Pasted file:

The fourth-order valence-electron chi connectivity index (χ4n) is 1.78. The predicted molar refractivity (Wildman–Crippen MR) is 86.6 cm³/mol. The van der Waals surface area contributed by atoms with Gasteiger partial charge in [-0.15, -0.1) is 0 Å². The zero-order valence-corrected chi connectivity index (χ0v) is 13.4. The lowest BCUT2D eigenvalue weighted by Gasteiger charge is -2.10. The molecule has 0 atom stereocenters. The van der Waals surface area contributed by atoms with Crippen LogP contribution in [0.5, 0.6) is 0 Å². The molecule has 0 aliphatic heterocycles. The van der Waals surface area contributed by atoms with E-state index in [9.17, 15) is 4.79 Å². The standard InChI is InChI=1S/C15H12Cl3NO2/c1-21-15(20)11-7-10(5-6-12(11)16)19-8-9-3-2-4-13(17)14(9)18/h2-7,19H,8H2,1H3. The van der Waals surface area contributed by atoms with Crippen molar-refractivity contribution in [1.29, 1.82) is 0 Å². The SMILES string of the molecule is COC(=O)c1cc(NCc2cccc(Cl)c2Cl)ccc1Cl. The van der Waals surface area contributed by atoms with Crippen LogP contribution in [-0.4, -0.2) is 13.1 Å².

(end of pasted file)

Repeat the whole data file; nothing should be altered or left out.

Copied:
The fourth-order valence-electron chi connectivity index (χ4n) is 1.78. The predicted molar refractivity (Wildman–Crippen MR) is 86.6 cm³/mol. The van der Waals surface area contributed by atoms with Gasteiger partial charge in [-0.15, -0.1) is 0 Å². The zero-order valence-corrected chi connectivity index (χ0v) is 13.4. The lowest BCUT2D eigenvalue weighted by Gasteiger charge is -2.10. The molecule has 0 atom stereocenters. The van der Waals surface area contributed by atoms with Crippen LogP contribution in [0.5, 0.6) is 0 Å². The molecule has 0 aliphatic heterocycles. The van der Waals surface area contributed by atoms with E-state index in [9.17, 15) is 4.79 Å². The standard InChI is InChI=1S/C15H12Cl3NO2/c1-21-15(20)11-7-10(5-6-12(11)16)19-8-9-3-2-4-13(17)14(9)18/h2-7,19H,8H2,1H3. The van der Waals surface area contributed by atoms with Crippen molar-refractivity contribution in [1.29, 1.82) is 0 Å². The SMILES string of the molecule is COC(=O)c1cc(NCc2cccc(Cl)c2Cl)ccc1Cl. The van der Waals surface area contributed by atoms with Crippen LogP contribution in [-0.4, -0.2) is 13.1 Å².